Wednesday 19 December 2007

Slip sliding away

Travelling by motorbike is a risky pursuit at the best of times. When travelling upright the combined area of contact between the road and your tyres, the source of all grip, is roughly the size of the palm of one hand.

Although a little reckless when younger, I would like to think that I have developed into a mature sensible biker who doesn't put himself directly in harms way. For the most part this is more down to bike-preservation instincts rather than ones of a self-preservation variety.

This does not mean that my heart doesn't leap out of my chest at least twice a day. Sometimes its because a driver decides to changes lanes without checking their blind spot. Sometimes its because the guy pulling out of the side street simply doesn't see the man in a dayglo vest on top of a quarter ton lump of moving metal with a great big headlight. Sometimes its because I goof and misjudge the situation. Then sometimes, like this morning, its nobody's fault...

Thanks to the current M50 works at the N7 junction, just beyond the red cow roundabout there is a short stretch of road that dips and turns sharply. It is immense fun to negotiate on a motorbike when traffic is light - you flick the handlebars causing the bike to flip over sharply onto its right hand side as you turn, drop and accelerate out of the bend. It strikes me as being not unlike the Corkscrew corner at the Laguna Seca circuit.

This morning, traffic being quite heavy, I approached it in a sensible manner - so sensible it may have warranted wearing slippers. I was in the middle of 3 lanes travelling at about 50kmh and, when it came to flipping the bike down into the right hand bend nothing happened. Sure the bike was leaning over slightly but I was still going straight - I couldn't brake and I certainly wasn't in a position to accelerate.

Thankfully easing off the throttle slightly allowed the wheels to grip and pull the bike back onto my intended course... but not before convincing me that I would soon be more acquainted than I would normally like with the side of the Ford Focus in the lane beside me.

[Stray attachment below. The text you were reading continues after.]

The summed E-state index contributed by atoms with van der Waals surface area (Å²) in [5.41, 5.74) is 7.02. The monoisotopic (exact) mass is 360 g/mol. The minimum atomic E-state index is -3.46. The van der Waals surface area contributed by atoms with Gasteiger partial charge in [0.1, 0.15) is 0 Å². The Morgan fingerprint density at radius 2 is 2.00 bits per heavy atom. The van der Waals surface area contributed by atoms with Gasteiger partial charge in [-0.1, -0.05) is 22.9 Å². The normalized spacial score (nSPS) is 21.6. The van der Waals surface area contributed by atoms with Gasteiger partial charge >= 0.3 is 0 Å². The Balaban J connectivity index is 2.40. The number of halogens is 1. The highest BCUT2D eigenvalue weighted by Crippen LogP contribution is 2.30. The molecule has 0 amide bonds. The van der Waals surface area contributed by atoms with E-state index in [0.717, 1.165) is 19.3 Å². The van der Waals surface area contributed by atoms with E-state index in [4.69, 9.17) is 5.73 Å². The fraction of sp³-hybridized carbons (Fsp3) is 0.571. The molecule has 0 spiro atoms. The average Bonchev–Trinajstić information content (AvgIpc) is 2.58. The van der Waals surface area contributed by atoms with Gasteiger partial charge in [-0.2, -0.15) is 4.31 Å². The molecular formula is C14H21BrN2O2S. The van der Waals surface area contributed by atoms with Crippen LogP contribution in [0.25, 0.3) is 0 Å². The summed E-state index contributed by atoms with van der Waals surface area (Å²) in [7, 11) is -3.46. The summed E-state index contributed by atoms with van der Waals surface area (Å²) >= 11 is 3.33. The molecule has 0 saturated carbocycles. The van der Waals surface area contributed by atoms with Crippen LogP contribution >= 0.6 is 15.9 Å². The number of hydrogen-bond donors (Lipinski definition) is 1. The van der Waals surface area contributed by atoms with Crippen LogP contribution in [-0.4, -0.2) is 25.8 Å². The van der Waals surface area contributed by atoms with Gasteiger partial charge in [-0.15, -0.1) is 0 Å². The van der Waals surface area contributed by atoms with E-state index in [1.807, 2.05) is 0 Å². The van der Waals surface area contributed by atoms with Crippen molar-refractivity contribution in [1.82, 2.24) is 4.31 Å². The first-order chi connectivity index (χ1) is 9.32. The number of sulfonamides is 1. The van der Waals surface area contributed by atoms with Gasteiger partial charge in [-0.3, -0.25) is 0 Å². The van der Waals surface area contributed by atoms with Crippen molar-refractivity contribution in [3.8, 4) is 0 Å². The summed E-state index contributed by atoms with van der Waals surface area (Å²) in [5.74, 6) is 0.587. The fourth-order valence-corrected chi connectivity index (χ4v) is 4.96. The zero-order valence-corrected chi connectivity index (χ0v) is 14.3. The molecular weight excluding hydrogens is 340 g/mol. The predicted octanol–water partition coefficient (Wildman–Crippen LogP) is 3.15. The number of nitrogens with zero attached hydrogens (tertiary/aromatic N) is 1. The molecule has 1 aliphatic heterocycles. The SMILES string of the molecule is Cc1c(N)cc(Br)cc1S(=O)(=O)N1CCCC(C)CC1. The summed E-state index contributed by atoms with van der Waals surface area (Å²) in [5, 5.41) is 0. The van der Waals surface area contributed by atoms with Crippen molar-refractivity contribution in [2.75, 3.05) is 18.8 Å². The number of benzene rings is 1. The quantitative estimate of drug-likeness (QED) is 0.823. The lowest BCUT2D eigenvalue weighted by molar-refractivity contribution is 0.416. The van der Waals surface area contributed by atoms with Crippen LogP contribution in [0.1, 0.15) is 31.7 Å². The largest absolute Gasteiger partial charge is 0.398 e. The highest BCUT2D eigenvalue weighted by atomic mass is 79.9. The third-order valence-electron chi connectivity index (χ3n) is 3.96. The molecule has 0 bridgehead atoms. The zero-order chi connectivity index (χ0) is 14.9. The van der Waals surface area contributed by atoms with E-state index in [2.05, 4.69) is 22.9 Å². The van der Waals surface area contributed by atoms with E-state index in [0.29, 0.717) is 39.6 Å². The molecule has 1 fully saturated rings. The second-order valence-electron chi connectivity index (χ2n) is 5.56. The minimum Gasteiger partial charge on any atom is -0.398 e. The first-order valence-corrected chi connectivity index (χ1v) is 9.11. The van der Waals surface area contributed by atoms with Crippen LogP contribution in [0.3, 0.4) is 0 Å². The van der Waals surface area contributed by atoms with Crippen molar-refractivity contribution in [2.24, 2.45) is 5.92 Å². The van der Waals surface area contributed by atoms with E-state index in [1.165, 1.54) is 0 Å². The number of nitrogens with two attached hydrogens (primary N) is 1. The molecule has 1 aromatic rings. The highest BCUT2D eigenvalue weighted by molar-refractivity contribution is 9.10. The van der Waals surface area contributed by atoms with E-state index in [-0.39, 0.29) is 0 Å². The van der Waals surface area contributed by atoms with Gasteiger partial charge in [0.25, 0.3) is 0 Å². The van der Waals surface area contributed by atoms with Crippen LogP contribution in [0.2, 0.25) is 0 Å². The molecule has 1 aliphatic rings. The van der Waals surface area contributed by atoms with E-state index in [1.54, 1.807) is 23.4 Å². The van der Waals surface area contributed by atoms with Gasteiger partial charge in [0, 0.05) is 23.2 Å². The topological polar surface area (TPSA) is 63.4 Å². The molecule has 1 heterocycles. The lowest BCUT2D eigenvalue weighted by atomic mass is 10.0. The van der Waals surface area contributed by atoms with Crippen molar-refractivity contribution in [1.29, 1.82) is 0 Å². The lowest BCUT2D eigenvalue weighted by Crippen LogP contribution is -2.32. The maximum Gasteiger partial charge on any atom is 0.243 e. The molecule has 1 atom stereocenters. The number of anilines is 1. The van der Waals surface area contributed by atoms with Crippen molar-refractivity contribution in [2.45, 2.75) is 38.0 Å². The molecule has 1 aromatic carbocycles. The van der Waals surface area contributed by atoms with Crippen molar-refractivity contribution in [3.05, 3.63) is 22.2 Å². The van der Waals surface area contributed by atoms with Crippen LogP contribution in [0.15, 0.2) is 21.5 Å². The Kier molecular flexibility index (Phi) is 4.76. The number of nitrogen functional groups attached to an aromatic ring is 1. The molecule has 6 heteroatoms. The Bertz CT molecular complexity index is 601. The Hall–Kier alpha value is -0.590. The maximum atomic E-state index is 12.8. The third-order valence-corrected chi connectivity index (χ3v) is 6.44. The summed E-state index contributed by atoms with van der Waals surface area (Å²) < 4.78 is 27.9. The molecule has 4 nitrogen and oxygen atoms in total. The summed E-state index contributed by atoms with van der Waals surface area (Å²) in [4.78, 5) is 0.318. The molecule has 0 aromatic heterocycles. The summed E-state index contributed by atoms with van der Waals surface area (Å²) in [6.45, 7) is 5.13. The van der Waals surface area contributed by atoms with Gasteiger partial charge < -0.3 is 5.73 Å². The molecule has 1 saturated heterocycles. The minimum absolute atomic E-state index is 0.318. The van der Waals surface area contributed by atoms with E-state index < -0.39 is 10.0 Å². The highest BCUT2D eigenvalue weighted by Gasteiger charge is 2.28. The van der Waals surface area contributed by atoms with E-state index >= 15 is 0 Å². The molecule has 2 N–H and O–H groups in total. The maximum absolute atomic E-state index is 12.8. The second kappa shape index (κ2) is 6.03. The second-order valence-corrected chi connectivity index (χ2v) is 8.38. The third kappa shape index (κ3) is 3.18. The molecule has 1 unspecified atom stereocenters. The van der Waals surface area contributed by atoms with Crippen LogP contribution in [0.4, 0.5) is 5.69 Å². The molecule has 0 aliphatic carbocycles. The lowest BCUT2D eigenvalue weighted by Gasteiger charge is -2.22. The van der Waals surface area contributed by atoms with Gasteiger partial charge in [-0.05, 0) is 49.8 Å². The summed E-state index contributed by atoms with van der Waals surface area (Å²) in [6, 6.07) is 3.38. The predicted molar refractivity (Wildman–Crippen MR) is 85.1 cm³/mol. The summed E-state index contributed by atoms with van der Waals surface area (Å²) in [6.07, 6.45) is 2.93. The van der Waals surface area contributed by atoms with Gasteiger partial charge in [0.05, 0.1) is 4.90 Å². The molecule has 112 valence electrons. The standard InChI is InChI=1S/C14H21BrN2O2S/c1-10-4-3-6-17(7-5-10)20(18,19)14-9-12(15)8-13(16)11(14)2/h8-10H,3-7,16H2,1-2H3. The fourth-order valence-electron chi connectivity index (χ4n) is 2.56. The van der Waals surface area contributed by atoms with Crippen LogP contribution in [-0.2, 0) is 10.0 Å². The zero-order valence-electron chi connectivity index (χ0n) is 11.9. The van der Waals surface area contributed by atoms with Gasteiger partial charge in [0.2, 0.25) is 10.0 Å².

Still a little bit shaken but thankfully the bike (and me I suppose) are in one piece.

Good morning!


Stonedog said...

Glad you're ok !.

Brings back scary memories of Volvo drivers pulling out of side streets, not good for bikers or their passengers (me) !!.

Caro said...

Glad you managed to keep it under control!

I hate those "OH JESUS" moments, they leave you with a bad taste in your mouth for days.

The Bad Ambassador said...

Thanks. It has been a fun month commute wise.

In winter as the roads get a bit greasy it is not uncommon to feel the back of the bike wobble a bit - particularly when you accelerate suddenly.

The wind is always fun too - last week I'm sure I made 80 to 90 percent of my journeys at a 45 degree angle.

Wouldn't have it any other way though.

Caro said...

My Vespa had shit for front brakes and really sharp back ones so I was a master of the arse-end sliding out stop.

I had to drive to work yesterday and as it took me over an hour from when I arrived at the outskirts of Milan to do the few kilometres to get to vaguely near where I work and park (a near impossible feat), I missed my Vespa so much... Two wheels are so much better than four...

The Bad Ambassador said...

The arse-end sliding out stop eh? Maybe we should swap some white-knuckle, hair-raising stories some day.

Medbh said...

Helmets are a must. People in cars feel invincible and don't give a shit about you.
Be safe.

John said...

This is true.. Gloves as well, make sure they are armoured, can be nasty otherwise!